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Effective Date:  September 30, 2023


The third quarter stock and bond markets were pressured by rising interest rates and concerns about a government shutdown. Interest rates on the 10-year US Treasury bond increased from 3.8% to 4.6%, with most of the hike occurring after the Federal Reserve's policy meeting on September 20th. Although the outlook for the remainder of the year remains positive, it is at a lower confidence due to the heightened possibility of a monetary policy error by the Fed. Consequently, our plan for your portfolio involves rebalancing later this year. This will entail selling US equity exposure and increasing bond exposure to align your portfolio closer with its long-term asset allocation target before the start of the next year.


                                  S&P 500

                Russell 2000

MSCI EAFE International

MSCI EM Emerging Markets

Barclays Aggregate Bond

10 YR Treasury Yield







Despite a positive start in July, markets faced declines in August and September due to the upward trend in interest rates. The notable increase in the 10-year US Treasury rate has had significant implications by affecting mortgage rates, corporate borrowing costs, and interest payments on the national debt. It is worth noting that interest rates are currently at their highest level since 2007. The rise in interest rates can be attributed to two primary factors. First, the Federal Reserve has been raising short-term interest rates over the past 18 months and signaling further increases in 2024, as they did during their most recent September meeting. Second, there's a decrease in demand for government bonds. The US government has issued a substantial number of bonds to finance its high deficits (expenditures exceeding revenues). Historically, the major buyers of US Treasuries have been the Fed, US banks, and foreign governments, which has helped keep interest rates low despite the high deficits and debt levels. However, all three of these major buyers have substantially reduced their purchases of new bonds, contributing to the increase in yields.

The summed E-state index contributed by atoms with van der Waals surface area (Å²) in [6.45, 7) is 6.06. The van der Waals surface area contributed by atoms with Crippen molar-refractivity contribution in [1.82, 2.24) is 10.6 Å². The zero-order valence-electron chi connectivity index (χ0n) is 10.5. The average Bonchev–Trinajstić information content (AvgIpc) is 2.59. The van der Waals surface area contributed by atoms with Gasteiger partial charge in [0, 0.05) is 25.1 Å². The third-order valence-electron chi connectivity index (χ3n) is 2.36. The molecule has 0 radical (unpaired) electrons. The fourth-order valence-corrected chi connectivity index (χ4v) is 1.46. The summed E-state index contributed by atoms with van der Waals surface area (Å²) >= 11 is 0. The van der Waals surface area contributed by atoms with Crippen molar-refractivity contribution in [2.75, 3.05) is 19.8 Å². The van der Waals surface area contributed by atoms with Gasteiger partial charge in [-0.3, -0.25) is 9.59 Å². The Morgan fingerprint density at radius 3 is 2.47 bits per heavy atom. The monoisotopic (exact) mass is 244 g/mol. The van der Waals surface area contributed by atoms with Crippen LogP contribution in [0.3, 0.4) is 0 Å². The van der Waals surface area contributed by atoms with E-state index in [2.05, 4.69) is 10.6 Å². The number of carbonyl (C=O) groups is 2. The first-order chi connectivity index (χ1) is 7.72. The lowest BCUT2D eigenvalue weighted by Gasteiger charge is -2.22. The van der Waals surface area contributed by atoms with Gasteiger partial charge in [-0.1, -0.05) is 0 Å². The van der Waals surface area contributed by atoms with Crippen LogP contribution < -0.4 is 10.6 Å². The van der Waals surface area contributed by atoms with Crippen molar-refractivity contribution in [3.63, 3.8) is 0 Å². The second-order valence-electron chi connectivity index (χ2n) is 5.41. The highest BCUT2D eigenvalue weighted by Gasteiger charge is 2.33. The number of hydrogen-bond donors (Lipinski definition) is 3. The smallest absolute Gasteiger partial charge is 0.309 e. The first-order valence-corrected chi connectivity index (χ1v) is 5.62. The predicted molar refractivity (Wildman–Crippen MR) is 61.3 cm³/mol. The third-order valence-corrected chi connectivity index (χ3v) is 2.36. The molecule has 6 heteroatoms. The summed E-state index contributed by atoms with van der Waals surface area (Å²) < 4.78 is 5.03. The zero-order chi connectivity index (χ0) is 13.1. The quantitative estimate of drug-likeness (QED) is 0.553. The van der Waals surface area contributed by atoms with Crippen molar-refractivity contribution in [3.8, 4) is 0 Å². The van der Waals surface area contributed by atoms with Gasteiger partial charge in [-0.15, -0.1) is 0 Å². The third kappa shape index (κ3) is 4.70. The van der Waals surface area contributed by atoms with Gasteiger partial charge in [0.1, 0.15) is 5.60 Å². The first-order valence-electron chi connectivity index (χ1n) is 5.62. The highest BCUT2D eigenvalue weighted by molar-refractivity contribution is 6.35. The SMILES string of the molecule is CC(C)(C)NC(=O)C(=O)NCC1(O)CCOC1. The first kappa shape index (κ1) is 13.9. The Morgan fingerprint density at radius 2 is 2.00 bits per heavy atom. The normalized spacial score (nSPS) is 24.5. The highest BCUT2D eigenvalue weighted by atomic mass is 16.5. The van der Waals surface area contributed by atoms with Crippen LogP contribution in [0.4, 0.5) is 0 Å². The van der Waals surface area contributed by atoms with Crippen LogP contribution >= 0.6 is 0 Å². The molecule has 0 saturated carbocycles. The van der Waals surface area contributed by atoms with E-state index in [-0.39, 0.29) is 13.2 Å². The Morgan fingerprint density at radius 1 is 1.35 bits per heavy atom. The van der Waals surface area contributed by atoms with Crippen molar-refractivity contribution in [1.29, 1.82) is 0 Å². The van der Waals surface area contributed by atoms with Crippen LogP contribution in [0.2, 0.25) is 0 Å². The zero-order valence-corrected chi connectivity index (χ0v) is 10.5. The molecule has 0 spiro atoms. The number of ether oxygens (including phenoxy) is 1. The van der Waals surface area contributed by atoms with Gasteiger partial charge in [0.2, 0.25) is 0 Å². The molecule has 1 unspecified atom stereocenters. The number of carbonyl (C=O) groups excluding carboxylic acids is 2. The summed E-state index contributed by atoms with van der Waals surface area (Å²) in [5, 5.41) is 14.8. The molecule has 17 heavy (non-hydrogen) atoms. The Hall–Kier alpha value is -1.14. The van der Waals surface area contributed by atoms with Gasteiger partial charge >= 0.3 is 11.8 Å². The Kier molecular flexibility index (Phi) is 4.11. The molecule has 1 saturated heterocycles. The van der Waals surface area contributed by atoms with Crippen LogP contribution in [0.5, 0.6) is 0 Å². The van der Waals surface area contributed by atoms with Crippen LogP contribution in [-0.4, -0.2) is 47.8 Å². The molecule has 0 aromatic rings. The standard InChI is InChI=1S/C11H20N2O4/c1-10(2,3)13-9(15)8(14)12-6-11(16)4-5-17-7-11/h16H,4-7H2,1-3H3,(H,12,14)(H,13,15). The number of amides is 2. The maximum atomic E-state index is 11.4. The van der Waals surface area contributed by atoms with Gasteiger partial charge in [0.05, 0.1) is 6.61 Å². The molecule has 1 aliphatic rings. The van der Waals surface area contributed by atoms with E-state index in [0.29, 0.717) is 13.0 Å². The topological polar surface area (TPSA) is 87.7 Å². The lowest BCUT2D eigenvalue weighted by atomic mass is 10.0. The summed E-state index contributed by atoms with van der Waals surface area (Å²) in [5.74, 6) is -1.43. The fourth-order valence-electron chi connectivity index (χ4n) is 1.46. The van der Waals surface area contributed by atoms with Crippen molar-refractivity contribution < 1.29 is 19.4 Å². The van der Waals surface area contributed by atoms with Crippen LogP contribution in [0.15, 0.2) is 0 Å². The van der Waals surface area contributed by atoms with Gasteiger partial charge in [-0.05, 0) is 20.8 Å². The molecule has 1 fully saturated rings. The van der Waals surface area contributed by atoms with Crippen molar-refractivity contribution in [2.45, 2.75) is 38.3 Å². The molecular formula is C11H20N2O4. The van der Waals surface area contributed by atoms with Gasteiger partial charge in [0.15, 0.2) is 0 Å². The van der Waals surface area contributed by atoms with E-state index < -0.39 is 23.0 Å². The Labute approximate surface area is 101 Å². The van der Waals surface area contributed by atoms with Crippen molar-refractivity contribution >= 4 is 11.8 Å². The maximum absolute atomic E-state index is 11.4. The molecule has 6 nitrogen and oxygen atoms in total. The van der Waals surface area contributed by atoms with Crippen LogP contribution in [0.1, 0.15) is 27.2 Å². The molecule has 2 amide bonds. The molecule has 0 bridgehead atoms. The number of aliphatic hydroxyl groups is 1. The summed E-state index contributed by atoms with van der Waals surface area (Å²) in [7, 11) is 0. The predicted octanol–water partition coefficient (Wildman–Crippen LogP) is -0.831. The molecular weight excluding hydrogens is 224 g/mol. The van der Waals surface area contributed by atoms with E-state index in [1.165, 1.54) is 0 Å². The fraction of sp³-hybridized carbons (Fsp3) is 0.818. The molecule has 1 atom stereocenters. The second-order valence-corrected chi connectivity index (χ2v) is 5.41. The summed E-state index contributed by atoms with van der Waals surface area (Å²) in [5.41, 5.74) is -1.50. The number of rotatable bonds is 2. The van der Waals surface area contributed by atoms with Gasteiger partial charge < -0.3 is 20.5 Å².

Market indicators

Investor sentiment

US Economy

Corporate Earnings


Market momentum


US equity valuations


Geopolitical & Ukraine war

Monetary policy

Interest rates

We have implemented several changes to the market indicators table above. Investor sentiment was moved to the positive outlook and market momentum to a neutral stance, reflecting the increase in negativity (a contrarian indicator) and recent market declines. Both of these factors could contribute to market stabilization in October, potentially leading to a positive performance toward year-end. Furthermore, we upgraded the assessment of the US economy and earnings to a positive outlook. A year ago, markets were pricing in a recession for 2023 and a significant decline in earnings. However, despite economists and investors still harboring concerns of an impending recession, the economy has shown remarkable resilience. Excluding energy stocks, earnings are growing at a rate of 6.7%. It is possible the economy is accelerating, although we anticipate some moderation as higher interest rates begin to impact economic conditions. Finally, we downgraded our assessment of interest rates from neutral to negative. While higher interest rates can be beneficial for many investors, as they yield higher returns on their bond allocations, we believe that interest rates have risen excessively, posing a negative impact on the economy. The risk of the Fed going far has increased, which could potentially result in a recession in 2024.